Sanders Makes Play for Trump's 'Angry' Supporters

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Sanders Makes Play for Trump's 'Angry' Supporters

'We need policies that bring us together,' Sanders said, rather than play on Americans' frustrations to incite anger and bigotry

"What Trump has done with some success is taken that anger, taken those fears which are legitimate and converted them into anger ...and in my view that is not the way we're going to address the major problems facing our country," Bernie Sanders told Face the Nation on Sunday. (Screenshot: CBS)

"What Trump has done with some success is taken that anger, taken those fears which are legitimate and converted them into anger ...and in my view that is not the way we're going to address the major problems facing our country," Bernie Sanders told Face the Nation on Sunday. (Screenshot: CBS)

Bernie Sanders on Sunday lambasted his fellow presidential contender Donald Trump for manipulating many working Americans' legitimate economic frustrations and converting them into misguided "anger."

"Many of Trump's supporters are working-class people and they're angry, and they're angry because they're working longer hours for lower wages, they're angry because their jobs have left this country and gone to China or other low-wage countries, they're angry because they can't afford to send their kids to college so they can't retire with dignity," Sanders said on Face the Nation.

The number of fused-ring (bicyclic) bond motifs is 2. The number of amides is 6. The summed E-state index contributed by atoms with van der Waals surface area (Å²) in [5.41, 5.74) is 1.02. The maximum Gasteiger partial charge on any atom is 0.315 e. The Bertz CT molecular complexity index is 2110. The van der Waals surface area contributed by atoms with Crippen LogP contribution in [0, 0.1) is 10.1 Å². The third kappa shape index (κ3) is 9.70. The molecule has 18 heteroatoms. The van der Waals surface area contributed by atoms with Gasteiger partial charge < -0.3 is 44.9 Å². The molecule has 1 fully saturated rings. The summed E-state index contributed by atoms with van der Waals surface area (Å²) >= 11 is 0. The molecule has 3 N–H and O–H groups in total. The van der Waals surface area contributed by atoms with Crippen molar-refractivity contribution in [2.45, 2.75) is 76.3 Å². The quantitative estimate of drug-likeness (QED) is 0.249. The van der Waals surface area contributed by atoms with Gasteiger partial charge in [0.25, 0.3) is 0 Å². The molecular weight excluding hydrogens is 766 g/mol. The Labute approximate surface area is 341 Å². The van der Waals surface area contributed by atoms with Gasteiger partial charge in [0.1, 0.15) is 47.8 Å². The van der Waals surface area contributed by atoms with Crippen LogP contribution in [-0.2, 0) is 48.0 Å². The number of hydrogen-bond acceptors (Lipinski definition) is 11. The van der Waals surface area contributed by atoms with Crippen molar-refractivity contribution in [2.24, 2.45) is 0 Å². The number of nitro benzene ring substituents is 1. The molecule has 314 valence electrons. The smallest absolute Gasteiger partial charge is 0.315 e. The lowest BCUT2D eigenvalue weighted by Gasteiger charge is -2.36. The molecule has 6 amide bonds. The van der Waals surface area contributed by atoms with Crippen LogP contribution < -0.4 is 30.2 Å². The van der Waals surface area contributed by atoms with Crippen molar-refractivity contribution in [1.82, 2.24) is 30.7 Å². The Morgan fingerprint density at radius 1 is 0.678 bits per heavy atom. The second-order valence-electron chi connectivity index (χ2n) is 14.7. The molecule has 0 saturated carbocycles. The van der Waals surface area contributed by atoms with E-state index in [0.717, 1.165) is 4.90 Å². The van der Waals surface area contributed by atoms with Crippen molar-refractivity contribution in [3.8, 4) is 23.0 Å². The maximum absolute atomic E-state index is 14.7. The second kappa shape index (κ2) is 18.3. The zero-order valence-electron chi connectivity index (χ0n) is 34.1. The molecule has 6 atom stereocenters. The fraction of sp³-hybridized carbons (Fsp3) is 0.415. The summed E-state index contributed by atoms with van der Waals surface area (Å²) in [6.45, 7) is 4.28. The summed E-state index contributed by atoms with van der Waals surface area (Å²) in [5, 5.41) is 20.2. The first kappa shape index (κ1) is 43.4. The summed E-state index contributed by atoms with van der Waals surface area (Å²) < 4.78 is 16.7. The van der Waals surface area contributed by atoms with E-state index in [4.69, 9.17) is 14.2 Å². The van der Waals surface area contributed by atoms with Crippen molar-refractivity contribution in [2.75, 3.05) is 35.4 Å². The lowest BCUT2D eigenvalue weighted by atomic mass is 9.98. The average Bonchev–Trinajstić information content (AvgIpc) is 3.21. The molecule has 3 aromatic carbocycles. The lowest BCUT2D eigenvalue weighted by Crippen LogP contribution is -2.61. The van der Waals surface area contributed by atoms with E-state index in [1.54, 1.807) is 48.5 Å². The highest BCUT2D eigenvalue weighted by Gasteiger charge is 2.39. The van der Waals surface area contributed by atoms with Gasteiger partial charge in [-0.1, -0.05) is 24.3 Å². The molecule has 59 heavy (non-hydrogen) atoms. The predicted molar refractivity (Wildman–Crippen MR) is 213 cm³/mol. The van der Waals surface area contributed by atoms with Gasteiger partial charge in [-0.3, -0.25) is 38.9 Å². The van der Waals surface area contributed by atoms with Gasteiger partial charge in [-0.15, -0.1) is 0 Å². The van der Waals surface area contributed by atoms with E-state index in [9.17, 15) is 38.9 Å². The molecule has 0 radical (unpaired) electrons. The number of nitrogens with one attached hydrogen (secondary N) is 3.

"What Trump has done with some success is taken that anger, taken those fears which are legitimate and converted them into anger against Mexicans, anger against Muslims, and in my view that is not the way we're going to address the major problems facing our country," Sanders said.

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Sanders explained he how planned to win over Trump's "working class and middle class supporters" by focusing on issues driving inequality and pointed to comments made during a November Republican debate during which Trump argued that wages are "too high" and that raising the minimum wage would hurt the national economy.

"This is a guy who does not want to raise minimum wage," Sanders said.

He continued: "We can make the case that if we really want to address the issues that people are concerned about, why the middle class is disappearing, massive income and wealth inequality in this country, that we need policies that bring us together, that take on the greed of Wall Street, the greed of corporate America, and create a middle class that works for all of us, rather than an economy that works just for a few."

Sanders' criticisms apparently caught the attention of the Republican frontrunner, who wrote on Twitter on Monday: "Wages in are country are too low, good jobs are too few, and people have lost faith in our leaders. We need smart and strong leadership now!"

This is a strategy that could work well for the Vermont senator. In fact, recent polling showed that if placed head-to-head, voters favor Sanders to Trump 51 to 38 percent.

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